Carol Cummings, RN, BSN, Expert on Aging Well

Contact Carol
26 October 2020

Perhaps the most worrisome cloud hanging over all of us as we age is the risk of being impacted by Alzheimer’s or another form of dementia. The fears are very real. According to the Alzheimer’s Association, there are more than 5-million Americans who are now living with Alzheimer’s. Further, Alzheimer’s is the 6th leading cause of death in the United States and one in three seniors dies with Alzheimer’s or another form of dementia.

While those statistics are daunting, there is plenty of reason for hope. Experts are optimistic about the prospects for a real breakthrough in the treatment and prevention of Alzheimer’s. And as experts dig deeper into the underlying causes of dementia, they are identifying clearer connections between lifestyle and behavior modification that significantly reduce the risk of being impacted by dementia. In the November edition of Brookdale’s Optimum Life Continuing Education, “Alzheimer’s Research – Trends and Updates,” we’ll discuss promising breakthroughs in Alzheimer’s research and newly discovered connections between lifestyle and Alzheimer’s prevention.

Our guest this month is Dr. Carl V. Hill, the vice president of Scientific Engagement for the Alzheimer’s Association. Dr. Hill leads outreach to a network of staff, volunteers and donors at more than 75 Association chapters. His mission is to raise awareness for the Association’s role in accelerating Alzheimer’s research and to share scientific updates. Dr. Hill earned his Ph.D. from the University of Michigan School of Public Health and holds a master’s degree in public health from Morehouse School of Medicine where he received its Distinguished Alumnus Award in 2019.

Dr. Hill explains why he’s optimistic about the research aimed at treating the underlying causes of Alzheimer’s and identifying lifestyle modifications to lower the risk of Alzheimer’s. Here are some of the most promising developments outlined by Dr. Hill:

Potential New Therapies - Currently, there are no therapies that can cure Alzheimer’s, but some drugs are available to temporarily improve symptoms. Dr. Hill says researchers are making great progress in developing new and better therapies. Perhaps the most exciting development is the announcement from the FDA that it will place the drug Aducanumab under priority review. Aducanumab is an anti-amyloid antibody for treatment of dementia and mild cognitive impairment (MCI) due to Alzheimer’s disease. This is the first review process for an Alzheimer’s preventative treatment in 10 years. Dr. Hill says this is exciting news because Aducanumab treats the underlying cause of Alzheimer’s and provides the potential for therapies that can eventually prevent the onset of the disease.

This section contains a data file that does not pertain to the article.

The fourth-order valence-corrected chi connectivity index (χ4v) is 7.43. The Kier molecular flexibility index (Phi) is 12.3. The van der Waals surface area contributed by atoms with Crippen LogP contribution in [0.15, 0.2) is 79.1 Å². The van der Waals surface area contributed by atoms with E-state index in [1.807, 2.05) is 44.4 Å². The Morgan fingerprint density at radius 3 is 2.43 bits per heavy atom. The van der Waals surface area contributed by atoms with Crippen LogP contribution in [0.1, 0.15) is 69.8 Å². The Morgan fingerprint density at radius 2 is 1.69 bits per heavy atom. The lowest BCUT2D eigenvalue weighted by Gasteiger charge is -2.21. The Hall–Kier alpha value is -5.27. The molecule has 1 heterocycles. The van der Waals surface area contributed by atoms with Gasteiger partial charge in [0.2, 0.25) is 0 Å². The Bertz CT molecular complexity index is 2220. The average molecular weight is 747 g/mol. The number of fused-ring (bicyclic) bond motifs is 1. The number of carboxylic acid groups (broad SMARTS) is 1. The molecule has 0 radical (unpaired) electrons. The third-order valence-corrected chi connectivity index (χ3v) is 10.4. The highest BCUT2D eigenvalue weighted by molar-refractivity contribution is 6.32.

Gene Therapy – Researchers have identified the ApoE – e4 gene as the strongest known predictor for Alzheimer’s for White, European descended populations. But they are also learning that this gene is less of an indicator for some Latin American populations. Most importantly, as researchers learn about the genetic indicators for Alzheimer’s, they are better able to identify risk factors for various populations. These insights are helping scientists customize more effective prevention strategies to specific ethnic and racial groups.

Lifestyle Interventions to Reduce Risk – Recent studies are making even stronger connections between chronic  health conditions such as obesity, diabetes and depression and the increased risk of Alzheimer’s and other forms of dementia. Building on those findings, researchers are now identifying specific behavioral modifications (diet, quitting smoking, exercise, etc.) that can significantly reduce the risk of Alzheimer’s. The Sprint Mind-Body Study looked at 9,000 people over the age of 50 and the impact of standard versus intensive blood pressure intervention on the risk of dementia. The study found the intensive therapies to lower blood pressure led to a 17% reduced risk of Mild Cognitive Impairment (MCI) and 19% reduced risk for dementia. Dr. Hill says these studies should provide motivation for all of us as we age that if we take steps to improve our overall heath, we reduce our risk of Alzheimer’s.

So, there are some some rays of sunshine poking through the clouds as we look at the trends surrounding Alzheimer’s and other forms of dementia. Dr. Hill says consider this: if we can develop a treatment by 2025 that delays the onset of Alzheimer’s by just five years, 5.7 million people who are expected to develop Alzheimer’s by 2050 would not be impacted by the disease. That would have a huge impact on the trajectory of Alzheimer’s and finally start moving the numbers in a more hopeful direction. If you’d like to learn more and listen in on the conversation, you can attend a session of: “Alzheimer’s Research – Trends and Updates.” just send a request to register for the session by visiting our Optimum Life Continuing Education page.

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